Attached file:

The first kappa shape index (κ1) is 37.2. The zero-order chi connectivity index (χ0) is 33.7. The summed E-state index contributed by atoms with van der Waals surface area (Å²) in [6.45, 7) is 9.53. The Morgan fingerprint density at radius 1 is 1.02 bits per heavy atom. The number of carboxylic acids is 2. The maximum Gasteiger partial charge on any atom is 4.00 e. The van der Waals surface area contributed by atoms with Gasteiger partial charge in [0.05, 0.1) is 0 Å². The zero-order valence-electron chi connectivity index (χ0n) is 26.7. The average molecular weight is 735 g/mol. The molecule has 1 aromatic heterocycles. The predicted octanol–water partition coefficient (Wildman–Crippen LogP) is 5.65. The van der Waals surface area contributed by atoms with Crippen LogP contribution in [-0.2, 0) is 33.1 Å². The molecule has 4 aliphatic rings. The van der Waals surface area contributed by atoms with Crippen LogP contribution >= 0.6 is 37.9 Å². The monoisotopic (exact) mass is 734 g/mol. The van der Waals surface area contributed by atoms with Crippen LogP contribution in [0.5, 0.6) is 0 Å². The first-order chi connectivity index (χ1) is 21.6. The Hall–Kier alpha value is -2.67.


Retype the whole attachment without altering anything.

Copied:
The first kappa shape index (κ1) is 37.2. The zero-order chi connectivity index (χ0) is 33.7. The summed E-state index contributed by atoms with van der Waals surface area (Å²) in [6.45, 7) is 9.53. The Morgan fingerprint density at radius 1 is 1.02 bits per heavy atom. The number of carboxylic acids is 2. The maximum Gasteiger partial charge on any atom is 4.00 e. The van der Waals surface area contributed by atoms with Gasteiger partial charge in [0.05, 0.1) is 0 Å². The zero-order valence-electron chi connectivity index (χ0n) is 26.7. The average molecular weight is 735 g/mol. The molecule has 1 aromatic heterocycles. The predicted octanol–water partition coefficient (Wildman–Crippen LogP) is 5.65. The van der Waals surface area contributed by atoms with Crippen LogP contribution in [-0.2, 0) is 33.1 Å². The molecule has 4 aliphatic rings. The van der Waals surface area contributed by atoms with Crippen LogP contribution >= 0.6 is 37.9 Å². The monoisotopic (exact) mass is 734 g/mol. The van der Waals surface area contributed by atoms with Crippen LogP contribution in [0.5, 0.6) is 0 Å². The first-order chi connectivity index (χ1) is 21.6. The Hall–Kier alpha value is -2.67.